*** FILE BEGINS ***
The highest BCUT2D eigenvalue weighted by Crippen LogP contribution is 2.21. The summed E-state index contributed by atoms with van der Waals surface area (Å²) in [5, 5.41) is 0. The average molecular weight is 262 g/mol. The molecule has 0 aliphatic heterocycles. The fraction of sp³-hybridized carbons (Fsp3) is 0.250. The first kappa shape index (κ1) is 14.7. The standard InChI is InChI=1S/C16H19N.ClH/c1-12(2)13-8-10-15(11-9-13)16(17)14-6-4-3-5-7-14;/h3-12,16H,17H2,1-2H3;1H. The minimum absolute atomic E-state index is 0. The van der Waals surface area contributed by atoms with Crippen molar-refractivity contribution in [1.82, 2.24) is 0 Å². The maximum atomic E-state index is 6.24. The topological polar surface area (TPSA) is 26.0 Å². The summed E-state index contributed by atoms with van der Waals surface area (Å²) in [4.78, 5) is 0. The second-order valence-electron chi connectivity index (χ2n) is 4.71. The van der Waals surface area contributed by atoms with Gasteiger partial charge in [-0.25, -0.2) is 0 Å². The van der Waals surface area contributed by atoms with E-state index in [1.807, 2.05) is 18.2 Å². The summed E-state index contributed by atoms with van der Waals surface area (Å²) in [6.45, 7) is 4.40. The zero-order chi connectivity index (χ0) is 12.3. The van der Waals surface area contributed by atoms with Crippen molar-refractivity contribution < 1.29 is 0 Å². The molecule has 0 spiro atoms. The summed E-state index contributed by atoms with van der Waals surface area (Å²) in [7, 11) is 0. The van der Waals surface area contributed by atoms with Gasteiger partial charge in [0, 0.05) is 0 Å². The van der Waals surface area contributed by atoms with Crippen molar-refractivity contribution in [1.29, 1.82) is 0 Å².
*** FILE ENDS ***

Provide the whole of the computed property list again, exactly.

The highest BCUT2D eigenvalue weighted by Crippen LogP contribution is 2.21. The summed E-state index contributed by atoms with van der Waals surface area (Å²) in [5, 5.41) is 0. The average molecular weight is 262 g/mol. The molecule has 0 aliphatic heterocycles. The fraction of sp³-hybridized carbons (Fsp3) is 0.250. The first kappa shape index (κ1) is 14.7. The standard InChI is InChI=1S/C16H19N.ClH/c1-12(2)13-8-10-15(11-9-13)16(17)14-6-4-3-5-7-14;/h3-12,16H,17H2,1-2H3;1H. The minimum absolute atomic E-state index is 0. The van der Waals surface area contributed by atoms with Crippen molar-refractivity contribution in [1.82, 2.24) is 0 Å². The maximum atomic E-state index is 6.24. The topological polar surface area (TPSA) is 26.0 Å². The summed E-state index contributed by atoms with van der Waals surface area (Å²) in [4.78, 5) is 0. The second-order valence-electron chi connectivity index (χ2n) is 4.71. The van der Waals surface area contributed by atoms with Gasteiger partial charge in [-0.25, -0.2) is 0 Å². The van der Waals surface area contributed by atoms with E-state index in [1.807, 2.05) is 18.2 Å². The summed E-state index contributed by atoms with van der Waals surface area (Å²) in [6.45, 7) is 4.40. The zero-order chi connectivity index (χ0) is 12.3. The van der Waals surface area contributed by atoms with Crippen molar-refractivity contribution < 1.29 is 0 Å². The molecule has 0 spiro atoms. The summed E-state index contributed by atoms with van der Waals surface area (Å²) in [7, 11) is 0. The van der Waals surface area contributed by atoms with Gasteiger partial charge in [0, 0.05) is 0 Å². The van der Waals surface area contributed by atoms with Crippen molar-refractivity contribution in [1.29, 1.82) is 0 Å².